This is a tragedy. The timing just makes it worse.
A Marine Veteran who advocated for criminal justice reform was shot and killed last Tuesday morning just hours before the legislation he advocated for passed into law.
Kelvin Blowe, 32, worked as a policy and advocacy fellow with DC Justice Lab, an organization that was advocating for changes to the city’s criminal code. Blowe was one of several people to testify before the DC Council about criminal justice reform.
On Tuesday, November 15, at around 5:45 am, Blowe was shot and killed.
The veteran had also worked as a security guard and was driving some of his co-workers home after a late night shift. Blowe was driving on Southern Ave. near Suitland Parkway in SE when there was a collision after a driver crossed the line to try to pass his car.
Blowe’s family says he got out of his vehicle after the accident and that was when he was shot and killed.
The city council passed the criminal justice overhaul hours after his death. If it is signed by Mayor Muriel Bowser, then it will get rid of most mandatory minimum sentences, expand who is eligible for jury trials, and reduce maximum penalties for burglaries, carjackings and robberies, according to the Washington Post.
Source: Fox News
“It’s kind of hard to put into words what it feels like to see his work come to fruition without being able to share in that celebration with him,” Patrice Sulton, Executive Director DC Justice Lab, told Fox 5 DC. “In some ways the timing of it is an added injury on top of the loss. And I think we lost a really powerful voice in a really important movement and that’s not something that we’ll be able to replace.”
Blowe’s story is not an unfamiliar one — he had struggled with PTSD and turned to drugs after getting out of the military. His substance abuse problem led to a 66-month prison sentence. After spending time in prison, he became determined to help ex-convicts reintegrate into society and assist them in getting the services they needed after being incarcerated.
His uncle, Rev Keith Johnson, who helped raise Blowe and his three brothers said that Blowe was always drawn to helping people — even as a child.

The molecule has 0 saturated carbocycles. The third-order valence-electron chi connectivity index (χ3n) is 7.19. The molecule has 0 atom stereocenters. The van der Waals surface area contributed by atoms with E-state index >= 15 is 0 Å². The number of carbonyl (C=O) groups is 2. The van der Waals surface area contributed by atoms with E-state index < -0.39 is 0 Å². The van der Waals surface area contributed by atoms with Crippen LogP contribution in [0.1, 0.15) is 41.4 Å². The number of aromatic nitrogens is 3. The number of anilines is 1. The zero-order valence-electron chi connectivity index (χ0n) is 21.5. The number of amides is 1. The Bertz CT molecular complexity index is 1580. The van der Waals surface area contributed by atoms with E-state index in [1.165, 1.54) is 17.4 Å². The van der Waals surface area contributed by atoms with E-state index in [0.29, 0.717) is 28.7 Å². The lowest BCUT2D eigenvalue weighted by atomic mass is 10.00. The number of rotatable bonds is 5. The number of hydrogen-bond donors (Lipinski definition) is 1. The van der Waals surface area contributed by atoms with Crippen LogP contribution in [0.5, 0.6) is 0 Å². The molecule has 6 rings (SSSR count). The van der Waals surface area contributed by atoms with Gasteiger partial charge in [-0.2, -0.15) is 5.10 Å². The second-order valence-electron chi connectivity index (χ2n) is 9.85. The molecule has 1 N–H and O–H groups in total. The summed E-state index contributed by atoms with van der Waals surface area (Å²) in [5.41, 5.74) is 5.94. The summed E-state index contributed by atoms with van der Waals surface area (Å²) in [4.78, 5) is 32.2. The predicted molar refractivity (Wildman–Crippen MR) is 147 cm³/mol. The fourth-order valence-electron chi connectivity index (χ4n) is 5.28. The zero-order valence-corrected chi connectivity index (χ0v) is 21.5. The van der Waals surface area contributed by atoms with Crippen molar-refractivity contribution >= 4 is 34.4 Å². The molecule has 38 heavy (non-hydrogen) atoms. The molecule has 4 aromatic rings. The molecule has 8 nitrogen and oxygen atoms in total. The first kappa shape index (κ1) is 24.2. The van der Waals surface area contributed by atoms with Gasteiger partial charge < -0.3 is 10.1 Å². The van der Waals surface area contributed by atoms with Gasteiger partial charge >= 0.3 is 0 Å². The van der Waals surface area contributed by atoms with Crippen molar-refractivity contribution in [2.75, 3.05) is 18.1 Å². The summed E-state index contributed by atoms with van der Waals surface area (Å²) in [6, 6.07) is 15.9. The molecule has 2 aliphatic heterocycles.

“We have to learn to love each other and bring the city together — that’s what my nephew was trying to do,” Johnson told Fox 5 D.C.
No arrests have been made and D.C. Police say that the case is still under investigation.
This is all a such a tragedy. Kelvin Blowe served this country, turned his life around, and was an advocate for ex-cons who wanted to do the same. It’s admirable.
The problem is that many criminal justice reform advocates like DC Justice Lab forget is that incarceration is supposed to be a penalty for breaking the law. Does it need some reform in some cases? Probably.
In a perfect world, someone would go to jail, learn their lesson, and come out and become productive members of society.
This isn’t a perfect world, and we know that a whole lot of people go on to re-offend.
That isn’t always because they’re treated as “other” because they’ve been in the clink — to quote Alfred in The Dark Knight, “some men just want to watch the world burn.”
What do we do with people like that?
What about the people who commit crimes simply because they know that there will be no penalty for it?
The unprovoked, violent attacks on the streets and subways in New York and the casual way people are looting stores in L.A. show that removing penalties and creating revolving door jails doesn’t deter criminal behavior, it exacerbates it.
We don’t know who shot and killed Kelvin Blowe, but it wouldn’t be a big surprise if it was someone who had a rap sheet as long as your arm.
Who shoots a guy after being at-fault in a car accident? Someone who is pretty hardened, is perhaps the nicest way of putting it.
Let’s hope D.C. police catch the guy and justice can be served.